But not all arbitrations – even class arbitrations – are governed by the Federal Arbitration Act (“FAA”), and even when they are, parties may agree to procedural rules that are different from those of the FAA. See Preston v. Ferrer, 128 S.Ct. 978, 987-89 (2008); Volt Info. Sciences, Inc. v. Board of Trustees of Leland Stanford Jr. Univ.,  489 U.S. 468, 478-79 (1989). In Maplebear, Inc. v. Busick, ___ Cal. App.5th ___, slip op. (Cal. App., 1st Dist. August 21, 2018) (certified for publication), the parties agreed that  “the arbitration would be conducted by JAMS under its rules and procedures; the arbitrator would apply California substantive law; the arbitrator had no ‘power or authority to commit errors of law or legal reasoning’; and ‘[a]ny action to review the arbitration award for legal error or to have it confirmed, corrected or vacated’ would be decided under California law by ‘a California state court of competent jurisdiction.’” Slip op. at 2.

At issue in Maplebear was whether the California courts had jurisdiction to vacate a partial final Clause Construction Award, which concluded that the parties had consented to class arbitration. The California Appeals Court said “no,” which means that—unless the California Supreme Court (or the U.S. Supreme Court) hears an appeal and says otherwise—the parties have to endure through an entire class arbitration procedure before there is any judicial review of the Clause Construction Award. (Whether or not review by the California Supreme Court or the U.S. Supreme Court is even possible given the procedural posture of this case is outside the scope of this post.)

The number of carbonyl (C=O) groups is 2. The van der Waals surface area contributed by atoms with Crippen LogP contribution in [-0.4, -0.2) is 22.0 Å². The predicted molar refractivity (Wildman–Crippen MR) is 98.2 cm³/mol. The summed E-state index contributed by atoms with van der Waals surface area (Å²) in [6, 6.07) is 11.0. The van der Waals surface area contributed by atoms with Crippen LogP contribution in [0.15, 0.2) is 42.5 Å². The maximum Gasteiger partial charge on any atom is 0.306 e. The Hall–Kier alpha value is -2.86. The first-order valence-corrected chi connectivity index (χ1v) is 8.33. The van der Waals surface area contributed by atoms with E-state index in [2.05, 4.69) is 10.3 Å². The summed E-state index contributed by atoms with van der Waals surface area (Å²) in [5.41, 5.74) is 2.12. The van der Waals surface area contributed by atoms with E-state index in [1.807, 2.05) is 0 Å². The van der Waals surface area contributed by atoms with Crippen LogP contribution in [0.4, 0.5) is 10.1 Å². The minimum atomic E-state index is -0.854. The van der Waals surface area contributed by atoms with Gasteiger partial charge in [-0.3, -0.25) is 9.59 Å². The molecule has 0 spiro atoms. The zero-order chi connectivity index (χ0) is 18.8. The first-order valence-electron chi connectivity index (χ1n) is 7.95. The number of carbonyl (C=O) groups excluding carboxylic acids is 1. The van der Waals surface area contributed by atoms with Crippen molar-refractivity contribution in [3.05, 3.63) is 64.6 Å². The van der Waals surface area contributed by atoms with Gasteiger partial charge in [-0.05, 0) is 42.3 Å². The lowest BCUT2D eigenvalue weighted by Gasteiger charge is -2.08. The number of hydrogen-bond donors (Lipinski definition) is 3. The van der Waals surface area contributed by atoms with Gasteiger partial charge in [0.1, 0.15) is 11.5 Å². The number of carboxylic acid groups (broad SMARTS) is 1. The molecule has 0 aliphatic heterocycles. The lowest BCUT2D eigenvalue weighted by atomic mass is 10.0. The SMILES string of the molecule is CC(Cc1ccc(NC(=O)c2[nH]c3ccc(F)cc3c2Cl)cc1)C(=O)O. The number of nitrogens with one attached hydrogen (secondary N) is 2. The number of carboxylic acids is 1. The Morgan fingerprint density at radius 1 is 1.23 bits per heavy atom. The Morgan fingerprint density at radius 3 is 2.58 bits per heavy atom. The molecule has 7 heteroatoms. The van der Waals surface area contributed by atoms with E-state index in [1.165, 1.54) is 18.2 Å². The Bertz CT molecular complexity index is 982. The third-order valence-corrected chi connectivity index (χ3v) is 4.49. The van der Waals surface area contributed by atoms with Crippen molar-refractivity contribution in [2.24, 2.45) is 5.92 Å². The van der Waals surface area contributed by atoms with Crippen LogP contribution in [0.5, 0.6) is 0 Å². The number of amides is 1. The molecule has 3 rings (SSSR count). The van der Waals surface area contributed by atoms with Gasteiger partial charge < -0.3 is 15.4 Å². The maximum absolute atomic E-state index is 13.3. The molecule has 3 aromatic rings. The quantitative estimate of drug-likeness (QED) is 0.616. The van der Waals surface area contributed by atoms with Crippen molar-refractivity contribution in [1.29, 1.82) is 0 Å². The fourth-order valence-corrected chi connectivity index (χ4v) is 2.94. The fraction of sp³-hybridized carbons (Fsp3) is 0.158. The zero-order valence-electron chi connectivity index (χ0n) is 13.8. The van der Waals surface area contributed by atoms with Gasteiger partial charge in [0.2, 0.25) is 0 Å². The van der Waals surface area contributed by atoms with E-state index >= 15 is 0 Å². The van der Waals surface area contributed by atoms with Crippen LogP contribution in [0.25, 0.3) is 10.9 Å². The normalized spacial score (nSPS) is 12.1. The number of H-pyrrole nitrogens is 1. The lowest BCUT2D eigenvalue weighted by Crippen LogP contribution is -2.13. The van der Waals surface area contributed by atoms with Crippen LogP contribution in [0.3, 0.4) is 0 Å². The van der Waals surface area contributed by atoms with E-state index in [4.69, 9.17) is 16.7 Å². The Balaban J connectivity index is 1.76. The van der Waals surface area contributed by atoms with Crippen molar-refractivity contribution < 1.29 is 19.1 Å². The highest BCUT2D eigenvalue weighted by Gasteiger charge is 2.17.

An Unfair Burden on the Clause Construction Award Challenger?

Clause Construction Award 2

Clause Construction Award 2

Consider the burden the decision imposes on the class-arbitration opponent. According to the majority opinion in Concepcion, then fairly current American Arbitration Association statistics showed that: (a) “[a]s of September 2009, the AAA had opened 283 class arbitrations[;]” (b) “[o]f those, 121 remained active, and 162 had been settled, withdrawn, or dismissed[;]” (c) “[n]ot a single one, however, had resulted in a final award on the merits[;]” and (d) “[f]or those cases that were no longer active, the median time from filing to settlement, withdrawal, or dismissal—not judgment on the merits—was 583 days, and the mean was 630 days.” AT&T Mobility LLC v. Concepcion, 131 S.Ct. 1740, 1751 (2011).

Clause Construction Award 4

Clause Construction Award 4

While we have not researched whether more recent statistics tell a different story, it seems quite likely that the Court’s decision on finality means that the class arbitration opponent will have to spend an awful lot of time and money before the issue of class arbitration consent is reviewed by a court, assuming it is ever reviewed.